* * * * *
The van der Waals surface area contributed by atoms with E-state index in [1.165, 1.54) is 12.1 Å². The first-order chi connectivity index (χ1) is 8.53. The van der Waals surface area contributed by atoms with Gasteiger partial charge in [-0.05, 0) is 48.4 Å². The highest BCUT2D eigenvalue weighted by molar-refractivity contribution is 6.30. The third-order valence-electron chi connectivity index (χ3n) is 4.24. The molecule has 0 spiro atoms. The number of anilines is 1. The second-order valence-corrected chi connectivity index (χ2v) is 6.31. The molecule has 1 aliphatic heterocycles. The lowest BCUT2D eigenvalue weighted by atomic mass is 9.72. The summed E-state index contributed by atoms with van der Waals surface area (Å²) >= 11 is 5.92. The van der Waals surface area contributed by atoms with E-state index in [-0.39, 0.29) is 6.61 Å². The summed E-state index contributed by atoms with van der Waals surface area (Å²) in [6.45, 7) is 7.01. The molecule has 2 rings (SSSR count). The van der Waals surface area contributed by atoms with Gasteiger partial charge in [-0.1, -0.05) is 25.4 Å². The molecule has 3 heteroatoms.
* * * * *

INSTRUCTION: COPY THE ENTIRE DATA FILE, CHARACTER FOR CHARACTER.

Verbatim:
The van der Waals surface area contributed by atoms with E-state index in [1.165, 1.54) is 12.1 Å². The first-order chi connectivity index (χ1) is 8.53. The van der Waals surface area contributed by atoms with Gasteiger partial charge in [-0.05, 0) is 48.4 Å². The highest BCUT2D eigenvalue weighted by molar-refractivity contribution is 6.30. The third-order valence-electron chi connectivity index (χ3n) is 4.24. The molecule has 0 spiro atoms. The number of anilines is 1. The second-order valence-corrected chi connectivity index (χ2v) is 6.31. The molecule has 1 aliphatic heterocycles. The lowest BCUT2D eigenvalue weighted by atomic mass is 9.72. The summed E-state index contributed by atoms with van der Waals surface area (Å²) >= 11 is 5.92. The van der Waals surface area contributed by atoms with E-state index in [-0.39, 0.29) is 6.61 Å². The summed E-state index contributed by atoms with van der Waals surface area (Å²) in [6.45, 7) is 7.01. The molecule has 2 rings (SSSR count). The van der Waals surface area contributed by atoms with Gasteiger partial charge in [-0.1, -0.05) is 25.4 Å². The molecule has 3 heteroatoms.